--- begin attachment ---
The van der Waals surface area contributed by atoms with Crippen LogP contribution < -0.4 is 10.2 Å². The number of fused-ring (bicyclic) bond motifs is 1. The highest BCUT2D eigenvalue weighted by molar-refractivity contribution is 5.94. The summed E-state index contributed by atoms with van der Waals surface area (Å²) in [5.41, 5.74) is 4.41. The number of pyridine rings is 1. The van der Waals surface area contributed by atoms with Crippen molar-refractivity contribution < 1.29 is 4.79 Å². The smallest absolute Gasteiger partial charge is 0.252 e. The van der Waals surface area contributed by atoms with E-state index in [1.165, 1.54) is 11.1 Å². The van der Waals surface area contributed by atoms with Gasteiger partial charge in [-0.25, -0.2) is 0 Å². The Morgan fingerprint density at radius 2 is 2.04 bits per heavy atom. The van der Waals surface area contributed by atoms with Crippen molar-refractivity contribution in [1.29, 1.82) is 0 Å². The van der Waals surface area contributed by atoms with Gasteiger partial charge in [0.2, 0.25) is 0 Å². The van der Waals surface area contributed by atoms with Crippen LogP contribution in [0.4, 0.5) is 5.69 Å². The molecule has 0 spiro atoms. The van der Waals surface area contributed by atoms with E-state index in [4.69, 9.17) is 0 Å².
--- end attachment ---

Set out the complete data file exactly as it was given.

The van der Waals surface area contributed by atoms with Crippen LogP contribution < -0.4 is 10.2 Å². The number of fused-ring (bicyclic) bond motifs is 1. The highest BCUT2D eigenvalue weighted by molar-refractivity contribution is 5.94. The summed E-state index contributed by atoms with van der Waals surface area (Å²) in [5.41, 5.74) is 4.41. The number of pyridine rings is 1. The van der Waals surface area contributed by atoms with Crippen molar-refractivity contribution < 1.29 is 4.79 Å². The smallest absolute Gasteiger partial charge is 0.252 e. The van der Waals surface area contributed by atoms with E-state index in [1.165, 1.54) is 11.1 Å². The van der Waals surface area contributed by atoms with Gasteiger partial charge in [-0.25, -0.2) is 0 Å². The Morgan fingerprint density at radius 2 is 2.04 bits per heavy atom. The van der Waals surface area contributed by atoms with Crippen molar-refractivity contribution in [1.29, 1.82) is 0 Å². The van der Waals surface area contributed by atoms with Gasteiger partial charge in [0.2, 0.25) is 0 Å². The van der Waals surface area contributed by atoms with Crippen LogP contribution in [0.4, 0.5) is 5.69 Å². The molecule has 0 spiro atoms. The van der Waals surface area contributed by atoms with E-state index in [4.69, 9.17) is 0 Å².